International

In a Crimean village, the people shrug

If you're trying to make a living in the Crimean Mountains, it doesn't matter if Ukraine or Russia is in charge

LUCHYSTE, Ukraine—The main square of Luchyste, a village in the Crimean peninsula’s southeast, isn’t much to look at. Squat ramshackle houses with chain link fences line the narrow roads that lead to the intersection that makes up the downtown. On one side, the town’s small Ukrainian Orthodox Church stands opposite the only grocery, which advertises “Wine” and “Vodka” in bright orange letters against a blue backdrop. A few men loitered outside the market at midday on Monday, swigging from beer bottles.

Under a shoddy metal bus shelter, two women sat on benches hawking milk, in used water bottles, and eggs from animals they raise themselves. They said they come every day to make some money to supplement their pensions.

The Ukrainian Orthodox Church is at the heart of the intersection that makes up the downtown of Luchyste, a village in the Crimean Mountain Range.
Wikimapia

“It’s not a lot,” one of them said, “but it adds something.”

The women refused to give their names and said they were completely disinterested in politics and the attention of the international media that has descended on the peninsula. “Why are you so interested now?'' one of them asked. "Why didn’t you come here before?”

Of the political turmoil that has embroiled Ukraine, Russia, and the autonomous Crimean peninsula, her companion was just as dismissive.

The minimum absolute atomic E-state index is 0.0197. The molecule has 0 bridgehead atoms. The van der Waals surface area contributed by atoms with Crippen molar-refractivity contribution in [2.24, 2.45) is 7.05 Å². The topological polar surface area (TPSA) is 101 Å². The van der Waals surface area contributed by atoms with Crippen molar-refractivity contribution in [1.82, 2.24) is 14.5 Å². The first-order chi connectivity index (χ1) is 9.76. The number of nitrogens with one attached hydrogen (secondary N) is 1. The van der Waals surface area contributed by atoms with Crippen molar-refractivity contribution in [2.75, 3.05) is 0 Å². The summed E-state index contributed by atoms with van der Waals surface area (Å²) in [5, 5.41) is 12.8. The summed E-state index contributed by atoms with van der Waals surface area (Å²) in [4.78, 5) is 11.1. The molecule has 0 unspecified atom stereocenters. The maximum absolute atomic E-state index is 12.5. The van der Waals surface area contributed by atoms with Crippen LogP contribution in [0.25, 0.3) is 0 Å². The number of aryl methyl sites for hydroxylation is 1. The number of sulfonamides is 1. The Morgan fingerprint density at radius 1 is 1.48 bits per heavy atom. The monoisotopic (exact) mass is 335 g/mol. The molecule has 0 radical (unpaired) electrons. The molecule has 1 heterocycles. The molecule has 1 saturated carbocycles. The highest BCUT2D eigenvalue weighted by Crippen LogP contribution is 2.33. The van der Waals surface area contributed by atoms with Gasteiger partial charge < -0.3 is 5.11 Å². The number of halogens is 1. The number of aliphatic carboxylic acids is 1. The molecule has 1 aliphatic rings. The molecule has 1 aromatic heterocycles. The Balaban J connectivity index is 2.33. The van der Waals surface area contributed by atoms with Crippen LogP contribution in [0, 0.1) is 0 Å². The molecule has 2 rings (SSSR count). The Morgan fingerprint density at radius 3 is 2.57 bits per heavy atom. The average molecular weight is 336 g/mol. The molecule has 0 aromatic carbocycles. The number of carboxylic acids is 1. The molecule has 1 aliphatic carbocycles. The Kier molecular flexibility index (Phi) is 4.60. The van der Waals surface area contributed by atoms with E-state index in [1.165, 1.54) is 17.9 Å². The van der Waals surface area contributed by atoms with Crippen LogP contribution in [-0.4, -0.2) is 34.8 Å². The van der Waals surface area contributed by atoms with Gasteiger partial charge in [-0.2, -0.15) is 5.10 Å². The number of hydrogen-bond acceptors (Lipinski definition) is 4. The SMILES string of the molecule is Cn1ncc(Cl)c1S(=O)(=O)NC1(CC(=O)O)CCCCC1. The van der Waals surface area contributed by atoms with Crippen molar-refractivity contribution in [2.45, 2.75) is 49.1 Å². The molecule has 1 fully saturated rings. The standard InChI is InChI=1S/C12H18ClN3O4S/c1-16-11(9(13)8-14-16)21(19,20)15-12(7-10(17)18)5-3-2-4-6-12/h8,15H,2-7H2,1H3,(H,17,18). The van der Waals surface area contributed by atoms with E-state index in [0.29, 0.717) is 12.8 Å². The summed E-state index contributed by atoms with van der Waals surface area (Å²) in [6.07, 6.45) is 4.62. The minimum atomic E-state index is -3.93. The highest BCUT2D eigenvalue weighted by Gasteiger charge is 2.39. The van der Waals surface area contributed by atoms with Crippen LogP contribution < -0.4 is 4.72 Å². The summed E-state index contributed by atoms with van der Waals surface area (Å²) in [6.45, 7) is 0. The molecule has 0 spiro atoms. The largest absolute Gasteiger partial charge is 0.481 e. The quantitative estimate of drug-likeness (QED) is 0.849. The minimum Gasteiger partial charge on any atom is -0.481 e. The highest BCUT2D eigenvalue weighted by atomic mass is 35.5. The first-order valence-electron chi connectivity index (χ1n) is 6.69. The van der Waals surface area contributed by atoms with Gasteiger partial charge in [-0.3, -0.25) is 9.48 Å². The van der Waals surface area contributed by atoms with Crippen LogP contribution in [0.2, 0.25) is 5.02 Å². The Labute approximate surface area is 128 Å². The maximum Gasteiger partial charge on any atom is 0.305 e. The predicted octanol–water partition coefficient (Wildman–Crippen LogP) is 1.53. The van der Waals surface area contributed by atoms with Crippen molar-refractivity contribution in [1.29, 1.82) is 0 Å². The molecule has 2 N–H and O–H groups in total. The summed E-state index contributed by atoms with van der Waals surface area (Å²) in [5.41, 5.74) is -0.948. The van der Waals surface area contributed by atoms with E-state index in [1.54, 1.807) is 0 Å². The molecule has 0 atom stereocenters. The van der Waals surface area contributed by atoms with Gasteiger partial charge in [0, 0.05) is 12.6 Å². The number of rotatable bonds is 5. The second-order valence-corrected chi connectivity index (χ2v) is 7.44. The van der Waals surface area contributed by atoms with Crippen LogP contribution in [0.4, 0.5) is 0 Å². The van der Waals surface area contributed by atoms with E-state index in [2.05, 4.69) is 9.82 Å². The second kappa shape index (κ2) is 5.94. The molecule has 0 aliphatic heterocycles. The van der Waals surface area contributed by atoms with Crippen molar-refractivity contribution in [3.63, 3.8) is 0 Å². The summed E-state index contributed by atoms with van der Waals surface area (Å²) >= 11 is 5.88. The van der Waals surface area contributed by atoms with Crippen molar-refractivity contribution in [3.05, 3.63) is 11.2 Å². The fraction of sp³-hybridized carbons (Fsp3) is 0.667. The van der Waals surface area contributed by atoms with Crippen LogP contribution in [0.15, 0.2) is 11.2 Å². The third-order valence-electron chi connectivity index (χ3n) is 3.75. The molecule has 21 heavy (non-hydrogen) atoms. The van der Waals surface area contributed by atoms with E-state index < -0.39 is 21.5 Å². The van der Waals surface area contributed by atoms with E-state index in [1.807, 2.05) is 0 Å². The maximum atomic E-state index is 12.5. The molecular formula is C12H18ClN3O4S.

“We continue to live and work as we have while they divide the spoils,” she said. "It’s not like any of them are going to come here and help me feed my cow.”

That same attitude of indifference over the fate of their autonomous republic seemed to permeate the small villages that dot the Crimean Mountains, a popular hiking destination that runs parallel to the southeast coast of the Black Sea. While people had varying opinions on the continued incursion of Russian troops on Ukrainian soil, no one seemed to think the politicians would do anything to make any difference in their lives. Instead, the local people were sure that no matter what was decided in Kiev and Moscow, their needs would continue to be ignored.

“Life is life, nothing changes,” said Oleg Mikhailivich, a security guard who has been on disability for years.

 “We can only pray for the best,'' he said as he burned trash in his yard next to Luchyste’s central square. "What’s left to do?” he asked.

Crimea the battleground

Crimea has been a geopolitical battlefield for centuries — snatched by Russia from the Ottoman Empire, occupied by Nazi troops, returned to the Soviet fold, and ultimately given to Ukraine in 1954. So it comes as little surprise that the ethnic Russians and Ukrainians in the interior have learned to expect little from the lofty political rhetoric espoused from whichever capital lays claim to them at the time.

“The situation is absurd. How much more can they divide among themselves?” said Victor Gregorovich, 42, who runs a horse farm in the Lazurne village. “It’s all the same mafia.”

Mafia is a reasonable way to explain it. Residents of the former Soviet Union have grown accustomed to endemic corruption in politics and security services. Ukraine ranked 144 on Transparency International’s Corruption Perceptions Index in 2013 — making it the most corrupt country in Europe. Russia ranked only slightly higher, at 127 out of 177 nations.